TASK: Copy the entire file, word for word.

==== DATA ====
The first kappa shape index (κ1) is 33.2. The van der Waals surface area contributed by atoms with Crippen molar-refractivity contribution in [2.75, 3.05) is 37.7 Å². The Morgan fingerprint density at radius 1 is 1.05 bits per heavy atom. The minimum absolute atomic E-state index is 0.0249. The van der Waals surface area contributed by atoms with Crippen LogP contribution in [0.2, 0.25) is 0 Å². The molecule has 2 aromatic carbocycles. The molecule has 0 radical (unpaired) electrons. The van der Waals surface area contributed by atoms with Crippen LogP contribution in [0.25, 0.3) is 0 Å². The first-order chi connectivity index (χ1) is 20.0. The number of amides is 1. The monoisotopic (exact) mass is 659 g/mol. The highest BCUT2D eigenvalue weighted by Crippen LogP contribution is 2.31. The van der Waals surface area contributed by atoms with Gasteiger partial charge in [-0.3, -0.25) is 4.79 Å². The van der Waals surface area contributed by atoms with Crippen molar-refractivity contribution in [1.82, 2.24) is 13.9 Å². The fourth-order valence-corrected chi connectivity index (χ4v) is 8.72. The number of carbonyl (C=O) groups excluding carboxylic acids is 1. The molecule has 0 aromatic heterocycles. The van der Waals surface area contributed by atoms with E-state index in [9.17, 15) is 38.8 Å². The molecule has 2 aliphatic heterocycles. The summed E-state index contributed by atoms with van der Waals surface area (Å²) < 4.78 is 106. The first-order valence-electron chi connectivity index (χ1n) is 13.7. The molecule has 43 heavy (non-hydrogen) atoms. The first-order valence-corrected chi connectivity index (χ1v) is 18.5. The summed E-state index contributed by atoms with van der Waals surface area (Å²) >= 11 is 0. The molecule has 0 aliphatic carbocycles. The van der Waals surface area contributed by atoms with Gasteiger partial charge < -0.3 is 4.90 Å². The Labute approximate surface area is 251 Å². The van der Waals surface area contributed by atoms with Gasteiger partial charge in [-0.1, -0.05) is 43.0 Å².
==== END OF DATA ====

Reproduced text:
The first kappa shape index (κ1) is 33.2. The van der Waals surface area contributed by atoms with Crippen molar-refractivity contribution in [2.75, 3.05) is 37.7 Å². The Morgan fingerprint density at radius 1 is 1.05 bits per heavy atom. The minimum absolute atomic E-state index is 0.0249. The van der Waals surface area contributed by atoms with Crippen LogP contribution in [0.2, 0.25) is 0 Å². The molecule has 2 aromatic carbocycles. The molecule has 0 radical (unpaired) electrons. The van der Waals surface area contributed by atoms with Crippen LogP contribution in [0.25, 0.3) is 0 Å². The first-order chi connectivity index (χ1) is 20.0. The number of amides is 1. The monoisotopic (exact) mass is 659 g/mol. The highest BCUT2D eigenvalue weighted by Crippen LogP contribution is 2.31. The van der Waals surface area contributed by atoms with Gasteiger partial charge in [-0.3, -0.25) is 4.79 Å². The van der Waals surface area contributed by atoms with Crippen molar-refractivity contribution in [1.82, 2.24) is 13.9 Å². The fourth-order valence-corrected chi connectivity index (χ4v) is 8.72. The number of carbonyl (C=O) groups excluding carboxylic acids is 1. The molecule has 0 aromatic heterocycles. The van der Waals surface area contributed by atoms with E-state index in [9.17, 15) is 38.8 Å². The molecule has 2 aliphatic heterocycles. The summed E-state index contributed by atoms with van der Waals surface area (Å²) < 4.78 is 106. The first-order valence-electron chi connectivity index (χ1n) is 13.7. The molecule has 43 heavy (non-hydrogen) atoms. The first-order valence-corrected chi connectivity index (χ1v) is 18.5. The summed E-state index contributed by atoms with van der Waals surface area (Å²) >= 11 is 0. The molecule has 0 aliphatic carbocycles. The van der Waals surface area contributed by atoms with Gasteiger partial charge < -0.3 is 4.90 Å². The Labute approximate surface area is 251 Å². The van der Waals surface area contributed by atoms with Gasteiger partial charge in [-0.1, -0.05) is 43.0 Å².